Fight for Rights: The Chicago 1919 Riots and the Struggle for Black Justice

A Death at the Stockyards, July 31

Rain and troops notwithstanding, there had already been several reports of violence by the time Thompson issued his statement Thursday morning.

Early that morning, Oscar Nelson, a thirty-two-year-old white man, was attacked at May and Madison Streets by two Black individuals wielding knives. His wounds were not fatal.

Thursday was payday at the stockyards, so many of the Black men and women employed at the Yards needed to go to work. Some asked for police escorts to help them pick up their wages. The department refused to let them leave the Black Belt, even for a short time, arguing that to do so risked white violence.

Some, determined to be paid, headed to the Yards on their own, apparently reassured by flyers that had been posted throughout the Black Belt advising Black workers to return to their jobs at the Yards. It was never clear who was responsible for the handbills, which were signed by George W. Holt and Eugene Manne, two officers in the all-Black South Side Business Men’s Association. At least one article suggested that the flyers were put up at Mayor Thompson's behest.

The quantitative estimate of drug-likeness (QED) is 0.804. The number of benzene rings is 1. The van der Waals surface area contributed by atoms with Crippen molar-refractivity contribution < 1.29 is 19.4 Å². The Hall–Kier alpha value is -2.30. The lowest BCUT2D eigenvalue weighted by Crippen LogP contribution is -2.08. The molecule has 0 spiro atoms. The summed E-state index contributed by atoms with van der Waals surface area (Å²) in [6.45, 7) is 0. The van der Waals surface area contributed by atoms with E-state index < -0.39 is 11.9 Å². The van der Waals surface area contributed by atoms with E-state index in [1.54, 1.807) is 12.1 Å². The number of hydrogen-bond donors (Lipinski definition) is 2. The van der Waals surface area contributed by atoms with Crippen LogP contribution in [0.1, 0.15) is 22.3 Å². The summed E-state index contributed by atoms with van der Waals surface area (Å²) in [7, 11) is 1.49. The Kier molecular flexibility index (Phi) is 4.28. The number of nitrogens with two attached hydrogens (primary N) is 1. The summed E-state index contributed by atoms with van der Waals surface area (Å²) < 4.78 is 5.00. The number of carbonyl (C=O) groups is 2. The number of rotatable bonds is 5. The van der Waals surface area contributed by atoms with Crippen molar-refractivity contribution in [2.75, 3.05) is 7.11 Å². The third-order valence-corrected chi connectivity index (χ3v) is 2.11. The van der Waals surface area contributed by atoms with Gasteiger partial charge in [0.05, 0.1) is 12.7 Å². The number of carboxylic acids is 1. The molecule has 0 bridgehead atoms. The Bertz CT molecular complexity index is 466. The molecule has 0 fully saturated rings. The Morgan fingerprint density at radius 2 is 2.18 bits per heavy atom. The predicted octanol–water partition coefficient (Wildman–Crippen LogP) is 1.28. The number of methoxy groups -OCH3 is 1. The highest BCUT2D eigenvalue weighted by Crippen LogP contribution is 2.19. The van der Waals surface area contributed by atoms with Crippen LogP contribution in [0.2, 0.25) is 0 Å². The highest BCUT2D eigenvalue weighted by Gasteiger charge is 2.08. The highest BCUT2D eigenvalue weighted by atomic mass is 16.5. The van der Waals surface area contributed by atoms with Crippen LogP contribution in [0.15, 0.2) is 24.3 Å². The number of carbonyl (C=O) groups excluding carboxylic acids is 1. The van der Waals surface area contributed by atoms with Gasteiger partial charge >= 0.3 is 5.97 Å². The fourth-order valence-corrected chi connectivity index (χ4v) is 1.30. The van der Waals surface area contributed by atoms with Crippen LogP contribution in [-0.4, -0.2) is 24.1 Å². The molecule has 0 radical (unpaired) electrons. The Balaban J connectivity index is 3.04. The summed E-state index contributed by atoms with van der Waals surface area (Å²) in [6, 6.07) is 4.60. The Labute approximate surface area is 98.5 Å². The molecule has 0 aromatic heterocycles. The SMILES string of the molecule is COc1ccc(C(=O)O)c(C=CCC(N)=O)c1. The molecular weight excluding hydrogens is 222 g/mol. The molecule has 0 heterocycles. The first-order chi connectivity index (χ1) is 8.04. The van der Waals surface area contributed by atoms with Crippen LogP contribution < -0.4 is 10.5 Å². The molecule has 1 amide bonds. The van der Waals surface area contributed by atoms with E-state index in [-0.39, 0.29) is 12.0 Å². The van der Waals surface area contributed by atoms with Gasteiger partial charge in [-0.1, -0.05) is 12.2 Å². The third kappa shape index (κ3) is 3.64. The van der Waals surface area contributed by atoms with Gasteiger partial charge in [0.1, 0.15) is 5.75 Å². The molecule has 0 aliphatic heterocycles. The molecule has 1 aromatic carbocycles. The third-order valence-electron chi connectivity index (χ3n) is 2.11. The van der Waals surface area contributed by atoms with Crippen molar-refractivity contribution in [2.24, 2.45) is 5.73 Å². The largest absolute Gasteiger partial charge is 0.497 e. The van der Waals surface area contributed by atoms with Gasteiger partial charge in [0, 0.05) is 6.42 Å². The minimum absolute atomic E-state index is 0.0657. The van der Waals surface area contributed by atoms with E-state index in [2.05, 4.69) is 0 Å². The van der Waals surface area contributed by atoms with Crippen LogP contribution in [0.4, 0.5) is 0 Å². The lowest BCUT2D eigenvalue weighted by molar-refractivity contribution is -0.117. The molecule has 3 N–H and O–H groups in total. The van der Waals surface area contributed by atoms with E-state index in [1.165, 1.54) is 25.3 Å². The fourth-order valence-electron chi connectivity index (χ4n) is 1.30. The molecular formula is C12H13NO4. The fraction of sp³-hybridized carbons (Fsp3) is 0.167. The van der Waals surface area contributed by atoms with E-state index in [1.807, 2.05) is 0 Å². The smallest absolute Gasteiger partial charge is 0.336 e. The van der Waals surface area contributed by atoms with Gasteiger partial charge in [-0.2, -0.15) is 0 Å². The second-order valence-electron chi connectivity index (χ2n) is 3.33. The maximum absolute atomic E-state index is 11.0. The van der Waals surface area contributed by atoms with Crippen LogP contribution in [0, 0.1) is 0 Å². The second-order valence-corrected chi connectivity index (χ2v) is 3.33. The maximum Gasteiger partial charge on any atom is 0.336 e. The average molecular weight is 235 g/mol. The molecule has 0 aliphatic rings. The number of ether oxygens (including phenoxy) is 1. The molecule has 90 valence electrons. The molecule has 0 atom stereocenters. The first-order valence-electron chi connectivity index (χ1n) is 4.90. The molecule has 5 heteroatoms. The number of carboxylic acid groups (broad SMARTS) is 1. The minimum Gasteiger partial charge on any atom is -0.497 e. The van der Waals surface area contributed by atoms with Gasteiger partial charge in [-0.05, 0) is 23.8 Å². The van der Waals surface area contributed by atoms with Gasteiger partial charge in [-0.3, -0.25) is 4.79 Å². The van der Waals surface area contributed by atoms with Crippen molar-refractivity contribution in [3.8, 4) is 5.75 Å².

To say the least, the flyers were unwise.

A white mob gathered on Exchange Avenue, just outside the Yards, and attacked thirty-five-year-old Richard Green, who suffered a fractured skull. A group of Black men were rescued by a National Guard troop that had to use bayonets to keep a mob of whites at bay, while whites chased and beat another group of Black workers heading in to the Yards near Forty-Third and Halsted Streets. The white mob beat three of the workers badly before a unit of the National Guard arrived at the scene. 

The National Guard troop wasn't able to save William Dozier. Around 7:00 am, shortly after he arrived at the Stockyards Gate, Dozier, who was Black, asked one of the supervisors what sort of protection the meat packers planned to give their Black workers. Several white men gathered in the area found his questions offensive. One took particular umbrage and swung at Dozier with a hammer, hitting him on the neck. Dozier ran, closely followed by whites throwing brooms, shovels, and rocks as they pursued him. One of the missiles hit Dozier; he fell into a sheep pen on Exchange Avenue. Several of the men in the mob caught up with him there and beat him to death.

Not long afterwards, Armour and Company announced it would mail workers their pay, and the other meat packing companies set up emergency pay stations in Black neighborhoods. It was a solution, of sorts, but as T. Arnold Hill of the Urban League quickly pointed out, it had to be temporary. “There are 25,000 colored men and women who want to work,” he observed, “but they are unable to get from the district where they live to where they work.” Hill demanded that Thompson ask the troops to provide immediate protection to the stockyards' Black workers.

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